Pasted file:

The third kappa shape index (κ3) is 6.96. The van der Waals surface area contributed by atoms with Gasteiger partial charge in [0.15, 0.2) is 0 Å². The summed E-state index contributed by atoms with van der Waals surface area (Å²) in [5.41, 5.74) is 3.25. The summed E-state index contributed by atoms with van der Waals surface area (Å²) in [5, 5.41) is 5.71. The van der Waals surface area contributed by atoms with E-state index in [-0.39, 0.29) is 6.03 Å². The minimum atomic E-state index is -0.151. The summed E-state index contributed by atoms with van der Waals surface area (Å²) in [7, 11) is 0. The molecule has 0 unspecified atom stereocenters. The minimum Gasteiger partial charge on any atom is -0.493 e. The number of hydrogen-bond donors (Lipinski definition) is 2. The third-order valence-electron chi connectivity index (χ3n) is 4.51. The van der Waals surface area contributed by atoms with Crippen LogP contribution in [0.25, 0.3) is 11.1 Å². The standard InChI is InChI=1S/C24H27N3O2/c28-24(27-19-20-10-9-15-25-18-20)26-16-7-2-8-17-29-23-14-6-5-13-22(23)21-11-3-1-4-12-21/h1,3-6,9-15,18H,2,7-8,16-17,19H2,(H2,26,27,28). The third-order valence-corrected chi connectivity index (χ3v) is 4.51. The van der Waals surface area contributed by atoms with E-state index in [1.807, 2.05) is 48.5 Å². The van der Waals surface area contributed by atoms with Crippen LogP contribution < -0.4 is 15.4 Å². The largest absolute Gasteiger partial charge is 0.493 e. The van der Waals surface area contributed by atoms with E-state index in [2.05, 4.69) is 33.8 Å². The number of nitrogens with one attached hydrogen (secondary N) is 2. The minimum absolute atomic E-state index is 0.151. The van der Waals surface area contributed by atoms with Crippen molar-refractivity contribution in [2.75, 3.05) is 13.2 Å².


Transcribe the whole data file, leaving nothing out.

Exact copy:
The third kappa shape index (κ3) is 6.96. The van der Waals surface area contributed by atoms with Gasteiger partial charge in [0.15, 0.2) is 0 Å². The summed E-state index contributed by atoms with van der Waals surface area (Å²) in [5.41, 5.74) is 3.25. The summed E-state index contributed by atoms with van der Waals surface area (Å²) in [5, 5.41) is 5.71. The van der Waals surface area contributed by atoms with E-state index in [-0.39, 0.29) is 6.03 Å². The minimum atomic E-state index is -0.151. The summed E-state index contributed by atoms with van der Waals surface area (Å²) in [7, 11) is 0. The molecule has 0 unspecified atom stereocenters. The minimum Gasteiger partial charge on any atom is -0.493 e. The number of hydrogen-bond donors (Lipinski definition) is 2. The third-order valence-electron chi connectivity index (χ3n) is 4.51. The van der Waals surface area contributed by atoms with Crippen LogP contribution in [0.25, 0.3) is 11.1 Å². The standard InChI is InChI=1S/C24H27N3O2/c28-24(27-19-20-10-9-15-25-18-20)26-16-7-2-8-17-29-23-14-6-5-13-22(23)21-11-3-1-4-12-21/h1,3-6,9-15,18H,2,7-8,16-17,19H2,(H2,26,27,28). The third-order valence-corrected chi connectivity index (χ3v) is 4.51. The van der Waals surface area contributed by atoms with E-state index in [1.807, 2.05) is 48.5 Å². The van der Waals surface area contributed by atoms with Crippen LogP contribution < -0.4 is 15.4 Å². The largest absolute Gasteiger partial charge is 0.493 e. The van der Waals surface area contributed by atoms with E-state index in [2.05, 4.69) is 33.8 Å². The number of nitrogens with one attached hydrogen (secondary N) is 2. The minimum absolute atomic E-state index is 0.151. The van der Waals surface area contributed by atoms with Crippen molar-refractivity contribution in [2.75, 3.05) is 13.2 Å².